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Ha!  That looks wonderful!  It makes me think of all the trouble I've gone through with Hirst Arts castings and whatnot (I'm such a fan!), building, storing, TRANSPORTING, and (ugh!) maintaining (dings and dents!) ... and then I look at that as made from CARDBOARD (cheap, light, easy to stack and store!) with a certain amount of ENVY.  :)  That is a handsome-looking setup, and it looks very practical!

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Looks great! Do you prime the cardboard or go straight to spray painting black?

 

Usually those sorts of tiles are straight spray painted black, using the cheapest spray paint you can find at the store.   That serves as the primer for further painting.

 

Ha!  That looks wonderful!  It makes me think of all the trouble I've gone through with Hirst Arts castings and whatnot (I'm such a fan!), building, storing, TRANSPORTING, and (ugh!) maintaining (dings and dents!) ... and then I look at that as made from CARDBOARD (cheap, light, easy to stack and store!) with a certain amount of ENVY.  :)  That is a handsome-looking setup, and it looks very practical!

 

Yep!  It's really easy to do, and is a way of re purposing what may otherwise just be trash.     Though I have to admit, I have a lot of temptation to play with Hirst Arts stuff to build elaborate setups.. but the cardboard is great for ease of transport and cost effectiveness.

 

For anyone who doesn't recognize the style, you might want to check out DM Scotty's YouTube channel.

 

DM Scotty, and there's also TheDMG.info on youtube who does much the same.    Scotty has left this style behind it seems, though honestly I prefer this style for the way it looks over his newer method.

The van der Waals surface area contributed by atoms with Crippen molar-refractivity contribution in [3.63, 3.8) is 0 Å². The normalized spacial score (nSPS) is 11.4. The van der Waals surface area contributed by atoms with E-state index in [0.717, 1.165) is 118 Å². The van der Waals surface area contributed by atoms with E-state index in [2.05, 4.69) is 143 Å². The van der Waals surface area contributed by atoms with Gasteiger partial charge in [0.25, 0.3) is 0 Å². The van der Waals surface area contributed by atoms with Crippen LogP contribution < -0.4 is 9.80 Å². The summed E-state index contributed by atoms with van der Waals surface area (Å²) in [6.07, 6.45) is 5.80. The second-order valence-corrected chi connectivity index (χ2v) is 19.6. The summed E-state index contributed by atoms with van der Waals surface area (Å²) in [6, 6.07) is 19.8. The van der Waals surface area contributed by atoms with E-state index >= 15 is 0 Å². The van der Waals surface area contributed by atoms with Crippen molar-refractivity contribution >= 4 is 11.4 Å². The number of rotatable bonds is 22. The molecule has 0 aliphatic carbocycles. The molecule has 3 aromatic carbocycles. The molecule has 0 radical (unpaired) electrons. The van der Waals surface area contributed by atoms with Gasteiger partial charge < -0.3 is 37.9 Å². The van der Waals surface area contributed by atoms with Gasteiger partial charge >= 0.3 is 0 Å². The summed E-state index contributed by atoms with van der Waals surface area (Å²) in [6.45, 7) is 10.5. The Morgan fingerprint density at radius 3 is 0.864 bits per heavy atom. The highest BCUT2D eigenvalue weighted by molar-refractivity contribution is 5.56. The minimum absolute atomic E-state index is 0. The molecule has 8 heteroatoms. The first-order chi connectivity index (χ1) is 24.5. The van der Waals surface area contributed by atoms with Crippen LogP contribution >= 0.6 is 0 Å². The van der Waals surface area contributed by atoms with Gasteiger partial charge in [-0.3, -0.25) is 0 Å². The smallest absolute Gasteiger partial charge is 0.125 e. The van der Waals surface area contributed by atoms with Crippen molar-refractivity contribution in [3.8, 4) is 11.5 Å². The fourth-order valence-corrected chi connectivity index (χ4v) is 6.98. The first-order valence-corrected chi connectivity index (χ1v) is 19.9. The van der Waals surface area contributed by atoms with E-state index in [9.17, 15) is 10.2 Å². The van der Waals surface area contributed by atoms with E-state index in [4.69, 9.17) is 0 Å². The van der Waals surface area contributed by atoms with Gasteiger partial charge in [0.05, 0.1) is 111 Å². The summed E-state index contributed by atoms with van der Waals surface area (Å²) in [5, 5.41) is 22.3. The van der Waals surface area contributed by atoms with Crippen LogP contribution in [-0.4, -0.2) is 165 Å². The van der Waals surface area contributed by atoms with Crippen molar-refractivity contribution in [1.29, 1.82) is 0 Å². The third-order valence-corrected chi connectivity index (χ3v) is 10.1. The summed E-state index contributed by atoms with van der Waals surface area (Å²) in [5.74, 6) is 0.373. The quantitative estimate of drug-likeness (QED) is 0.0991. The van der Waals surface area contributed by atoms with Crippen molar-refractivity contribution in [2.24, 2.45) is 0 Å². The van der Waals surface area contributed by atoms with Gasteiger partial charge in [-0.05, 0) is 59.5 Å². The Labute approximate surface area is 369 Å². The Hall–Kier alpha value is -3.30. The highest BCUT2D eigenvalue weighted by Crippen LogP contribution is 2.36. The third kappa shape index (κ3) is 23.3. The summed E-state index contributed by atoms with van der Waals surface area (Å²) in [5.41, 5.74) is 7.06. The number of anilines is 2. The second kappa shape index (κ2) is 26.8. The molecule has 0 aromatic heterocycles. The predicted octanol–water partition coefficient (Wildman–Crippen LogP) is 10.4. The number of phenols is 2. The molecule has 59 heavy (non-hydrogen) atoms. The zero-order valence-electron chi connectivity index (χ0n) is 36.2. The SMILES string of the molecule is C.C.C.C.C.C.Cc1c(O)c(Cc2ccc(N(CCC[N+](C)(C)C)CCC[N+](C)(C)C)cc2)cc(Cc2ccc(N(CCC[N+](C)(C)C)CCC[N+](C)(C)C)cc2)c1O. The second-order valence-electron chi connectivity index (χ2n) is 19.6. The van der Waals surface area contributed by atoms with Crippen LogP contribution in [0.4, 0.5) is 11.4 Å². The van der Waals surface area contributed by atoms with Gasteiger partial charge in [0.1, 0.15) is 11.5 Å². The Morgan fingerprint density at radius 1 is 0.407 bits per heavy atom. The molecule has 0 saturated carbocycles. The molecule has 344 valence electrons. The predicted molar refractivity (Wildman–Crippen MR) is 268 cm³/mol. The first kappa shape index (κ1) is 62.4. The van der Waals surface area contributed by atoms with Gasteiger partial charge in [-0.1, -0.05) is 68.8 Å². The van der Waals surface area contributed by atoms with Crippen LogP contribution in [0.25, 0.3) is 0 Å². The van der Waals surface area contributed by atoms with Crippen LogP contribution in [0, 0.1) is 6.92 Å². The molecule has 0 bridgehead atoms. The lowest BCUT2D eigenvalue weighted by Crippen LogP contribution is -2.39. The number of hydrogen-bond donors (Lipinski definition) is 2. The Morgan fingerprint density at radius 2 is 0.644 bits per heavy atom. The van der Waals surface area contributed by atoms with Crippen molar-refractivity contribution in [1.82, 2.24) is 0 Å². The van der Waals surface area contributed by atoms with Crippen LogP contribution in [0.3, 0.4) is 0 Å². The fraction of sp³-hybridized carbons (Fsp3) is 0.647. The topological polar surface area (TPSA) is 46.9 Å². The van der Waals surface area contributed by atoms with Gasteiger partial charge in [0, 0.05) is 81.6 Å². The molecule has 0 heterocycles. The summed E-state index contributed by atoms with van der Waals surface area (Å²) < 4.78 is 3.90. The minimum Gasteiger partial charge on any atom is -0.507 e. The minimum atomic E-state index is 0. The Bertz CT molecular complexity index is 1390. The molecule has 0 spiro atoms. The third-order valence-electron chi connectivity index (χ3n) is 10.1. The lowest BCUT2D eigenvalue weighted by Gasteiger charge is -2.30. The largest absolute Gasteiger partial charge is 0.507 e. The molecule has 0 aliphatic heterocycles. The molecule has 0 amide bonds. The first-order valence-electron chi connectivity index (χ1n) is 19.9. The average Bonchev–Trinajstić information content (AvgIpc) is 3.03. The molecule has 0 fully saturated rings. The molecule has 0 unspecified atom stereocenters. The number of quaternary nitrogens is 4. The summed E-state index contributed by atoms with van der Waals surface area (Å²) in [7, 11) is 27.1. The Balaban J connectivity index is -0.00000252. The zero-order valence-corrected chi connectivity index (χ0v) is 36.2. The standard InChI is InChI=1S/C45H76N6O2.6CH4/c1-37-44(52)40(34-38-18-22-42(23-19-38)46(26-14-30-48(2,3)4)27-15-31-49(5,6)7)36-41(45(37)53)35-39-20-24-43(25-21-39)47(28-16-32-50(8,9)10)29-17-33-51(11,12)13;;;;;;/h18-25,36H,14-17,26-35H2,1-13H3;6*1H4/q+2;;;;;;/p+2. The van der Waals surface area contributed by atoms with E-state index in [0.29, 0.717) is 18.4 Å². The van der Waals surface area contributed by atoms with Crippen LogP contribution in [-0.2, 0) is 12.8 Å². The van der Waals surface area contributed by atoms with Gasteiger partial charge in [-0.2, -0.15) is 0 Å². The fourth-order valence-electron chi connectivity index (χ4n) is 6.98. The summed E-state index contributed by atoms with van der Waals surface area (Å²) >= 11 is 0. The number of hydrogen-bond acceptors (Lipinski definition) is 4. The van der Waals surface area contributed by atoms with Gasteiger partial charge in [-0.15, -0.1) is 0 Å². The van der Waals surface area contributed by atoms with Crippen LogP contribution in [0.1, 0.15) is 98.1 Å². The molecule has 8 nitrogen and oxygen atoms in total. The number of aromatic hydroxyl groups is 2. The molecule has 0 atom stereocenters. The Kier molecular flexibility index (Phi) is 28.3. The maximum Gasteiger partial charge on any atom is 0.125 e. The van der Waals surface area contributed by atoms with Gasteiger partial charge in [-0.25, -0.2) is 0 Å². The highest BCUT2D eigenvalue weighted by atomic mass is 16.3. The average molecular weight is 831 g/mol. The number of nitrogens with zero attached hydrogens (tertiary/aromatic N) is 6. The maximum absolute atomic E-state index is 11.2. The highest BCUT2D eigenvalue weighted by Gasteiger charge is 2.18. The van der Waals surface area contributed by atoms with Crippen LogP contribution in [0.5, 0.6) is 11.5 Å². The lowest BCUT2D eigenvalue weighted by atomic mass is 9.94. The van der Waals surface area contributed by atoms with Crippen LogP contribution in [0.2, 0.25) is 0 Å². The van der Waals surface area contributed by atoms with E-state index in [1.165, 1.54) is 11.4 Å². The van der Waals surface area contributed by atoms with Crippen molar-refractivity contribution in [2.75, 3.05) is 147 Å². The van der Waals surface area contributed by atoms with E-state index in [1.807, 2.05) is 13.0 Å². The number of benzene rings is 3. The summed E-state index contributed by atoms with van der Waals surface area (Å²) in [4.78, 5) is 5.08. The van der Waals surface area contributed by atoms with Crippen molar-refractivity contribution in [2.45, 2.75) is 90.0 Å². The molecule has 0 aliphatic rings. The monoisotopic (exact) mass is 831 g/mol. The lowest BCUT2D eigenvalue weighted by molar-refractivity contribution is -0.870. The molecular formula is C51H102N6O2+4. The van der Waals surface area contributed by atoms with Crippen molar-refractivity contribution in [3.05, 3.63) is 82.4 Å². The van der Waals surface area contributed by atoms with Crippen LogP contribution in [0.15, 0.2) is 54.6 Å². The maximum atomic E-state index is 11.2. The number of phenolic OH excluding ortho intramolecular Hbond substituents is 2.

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DM Scotty, and there's also TheDMG.info on youtube who does much the same.    Scotty has left this style behind it seems, though honestly I prefer this style for the way it looks over his newer method.

 

 

I watch the same two youtube channels. I am working on the NEXT stuff. Tons of walls to build, so much work!   I do want the grids though but am scared I will screw up the mat. I bought cork mat from Michael's but have been having issues with it. It needs to be sealed before painting. I Wasted a can of black already. Took a ton of paint and it is still coming off . I'm going to put a layer of gesso on and try spray painting again.

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The only thing I don't like about this method is the need to have open spaces for doors in various configurations causes a lack of re-usability.

 

Yeah, it can make things a bit tricky, I'd say.  I've not really used them in games, as I'm not actively playing anything these days.       But since the method of making them is so inexpensive, you can make a wide variety of corridor options and wall configurations so you can mix and match fairly well overall.    Or make custom pieces to fit a particular out of the ordinary idea, without too much difficulty.      And you can make some little insert pieces to 'close off' doorway sections that aren't being used.   

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Looks great! Do you prime the cardboard or go straight to spray painting black?